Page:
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A look inside NAMK

South Korea marks a milestone, opens one of the world’s best aviation museums

November 10, 2020  By Andre Lavigne

The Republic of Korea opened its national aviation museum in mid-2020. It showcases a range of historic and modern aircraft, including a T-6 Texan purchased from Canada. PHOTO: Andre Lavigne

This year marked the 100th anniversary of the first flight by Korean aviators. To celebrate, The Republic of Korea opened the National Aviation Museum of Korea (NAMK) on July 5. Koreans living in what Westerners call “South Korea” do not use these terms, they talk of their country as being “Korea”. This is part of the approach that there is only one Korea and that, hopefully, in the future the country will be reunited. The Government is the Republic of Korea (ROK), the entity entrusted with the creation of the museum is the equivalent of the Canadian Department of Transport; MOLIT.

What makes this museum standout is that the same approach was used as if it was the creation of a major art or history museum. There are no aircraft hangars anywhere in sight. This is an ultramodern museum using the latest audiovisual and virtual reality techniques, as well as innovative presentation of aircraft.

Korean society has had its exposure to aviation influenced mainly by military flying, even commercial aviation has until recently played a minimal part in everyday life. To generate more interest in aviation as opportunities for careers and involvement, the government created NAMK.

With three floors open to the public, the basement being reserved for archives and storage, NAMK has more than 200,000 square feet of space. The exhibits are not only for the aviation enthusiast but also for the uninitiated. On the first floor, we find an aviation history hall. Using original documents, as well as audio visual presentations, from early Chinese writings through Leonardo DaVinci and of course the Wright Brothers all the way to Concorde, we follow the growth of aviation.


Korean aviation history is highlighted in a separate hall, from its beginnings in 1920 (in the U.S.) through the Korean War and today’s vibrant civil and military aviation. The story begins relatively late as the country was under Japanese occupation and prohibited to have any involvement in aviation. The second floor offers visitors great opportunities to experience firsthand many facets of aviation. The Cabin Crew Experience lasts 90-minutes; it begins with a safety course in a typical airline classroom. Given by retired cabin crew instructors and using actual equipment such as fire extinguisher and life vests, the participants are getting ready to qualify for the next step, using a cabin simulator, in this case a 737 mockup.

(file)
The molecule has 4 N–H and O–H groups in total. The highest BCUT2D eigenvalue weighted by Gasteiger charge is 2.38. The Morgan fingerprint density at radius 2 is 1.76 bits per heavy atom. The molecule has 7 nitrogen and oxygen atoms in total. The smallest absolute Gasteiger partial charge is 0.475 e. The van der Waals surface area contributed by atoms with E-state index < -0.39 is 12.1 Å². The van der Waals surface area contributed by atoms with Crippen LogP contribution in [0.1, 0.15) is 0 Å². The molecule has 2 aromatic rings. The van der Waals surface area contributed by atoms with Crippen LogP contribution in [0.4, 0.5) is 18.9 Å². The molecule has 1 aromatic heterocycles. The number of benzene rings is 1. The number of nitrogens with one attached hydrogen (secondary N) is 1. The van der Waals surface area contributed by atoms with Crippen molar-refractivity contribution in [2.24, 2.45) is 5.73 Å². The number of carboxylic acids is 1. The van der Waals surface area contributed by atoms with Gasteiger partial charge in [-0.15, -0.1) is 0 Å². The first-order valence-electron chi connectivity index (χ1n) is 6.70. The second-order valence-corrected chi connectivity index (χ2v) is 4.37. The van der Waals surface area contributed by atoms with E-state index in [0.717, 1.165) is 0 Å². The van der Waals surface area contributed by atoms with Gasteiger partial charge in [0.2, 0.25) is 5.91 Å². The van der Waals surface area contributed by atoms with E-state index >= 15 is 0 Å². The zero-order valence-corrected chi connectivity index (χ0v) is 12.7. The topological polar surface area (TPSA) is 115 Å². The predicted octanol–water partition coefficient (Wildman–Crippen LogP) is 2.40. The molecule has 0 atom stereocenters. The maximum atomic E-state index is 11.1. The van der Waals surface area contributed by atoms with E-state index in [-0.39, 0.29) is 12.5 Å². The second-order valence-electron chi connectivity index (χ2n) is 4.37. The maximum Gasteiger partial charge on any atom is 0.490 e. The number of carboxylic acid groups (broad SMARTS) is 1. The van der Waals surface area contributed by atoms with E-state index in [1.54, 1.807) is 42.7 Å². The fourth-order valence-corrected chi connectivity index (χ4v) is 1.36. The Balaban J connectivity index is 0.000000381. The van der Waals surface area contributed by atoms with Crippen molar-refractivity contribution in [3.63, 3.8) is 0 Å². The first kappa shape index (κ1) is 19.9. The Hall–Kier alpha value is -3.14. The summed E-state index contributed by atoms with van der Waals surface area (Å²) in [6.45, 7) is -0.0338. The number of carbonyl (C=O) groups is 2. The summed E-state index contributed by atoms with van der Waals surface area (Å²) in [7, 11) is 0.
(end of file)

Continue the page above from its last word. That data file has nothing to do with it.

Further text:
After taking turns working in the galleys and operating the cabin doors the group moves to a different simulator to practice an emergency landing followed by an evacuation, including using an actual slide, the entire course is very realistic.

Using an interactive and novel approach, NAMK offers the opportunity to act as an ATC controller and pilot in a real-time, real-life simulation. Lasting more than 90 minutes, there is a presentation at first to outline the upcoming events. In turns, participants will be either a controller or pilot and will be working together via standard communication to operate a commercial flight.

The ATC centre replicates Incheon International airport (ICN/RKSI) serving Seoul. A complex visual system using multi-screens represents the actual terminal gates, as well as taxiways and runways. There are many ATC stations equipped with radio, radar and computer screens, again similar to the real deal. The controllers are in contact with the pilots in their group… the pilots are using and actual fixed base 747-8 simulator; as a long time 747-400 pilot I can assure you that this simulator was the real thing, providing a real aircraft experience. Pushback, taxi and takeoff all done in coordination with the ATC centre next door.

On the military side, there is on offer a simulated flight with the Black Arrows; the Republic of Korea Air Force (ROKAF) aerobatic team. Using virtual reality goggles and a set of full motion (in all axes) seats the participant is part of the team during a practice flight in the T 50B. Anyone can participate in the experiences; all you need to do is make an online reservation at a cost of 2000krw ($2.20 CDN), to prevent long waiting lines.

On the third floor there is a space for the younger visitors; where they can enjoy a check-in, security check and boarding using mini luggage and aircraft. The cabin and cockpit are all pint-sized including the meal trays. You can also find a nice reference library with comfortable sofas and chairs in a quiet atmosphere. Presently there are mostly Korean books and magazines on offer, but new English language materials are being ordered.


  • KAI KC-100 Naraon, prototype #2, HL 002X
  • KAI T-50B Golden eagle, ROKAF Black Eagles example
  • KARI Firefly, Prototype HL EBD
  • Newport XVII (reproduction) painted as J-TIAD
  • North American P-5D Mustang (2-seater, Merlin) ROKAF K 200
  • North American F-86F Sabre, 54656 ROKAF
  • North American T-6 Texan, ROKAF
  • Northrop KF-5E Jegongho (Tiger II) ROKAF 10594
  • Standard J1 KAC Curtis Engine (outdoor full-scale Bronze model)
  • Standard J1 KAC Hispano Suiza Engine (reproduction)
  • Stinson 108-3 N4082C

Andre Lavigne is a former Air Canada Captain who is now based in South Korea.


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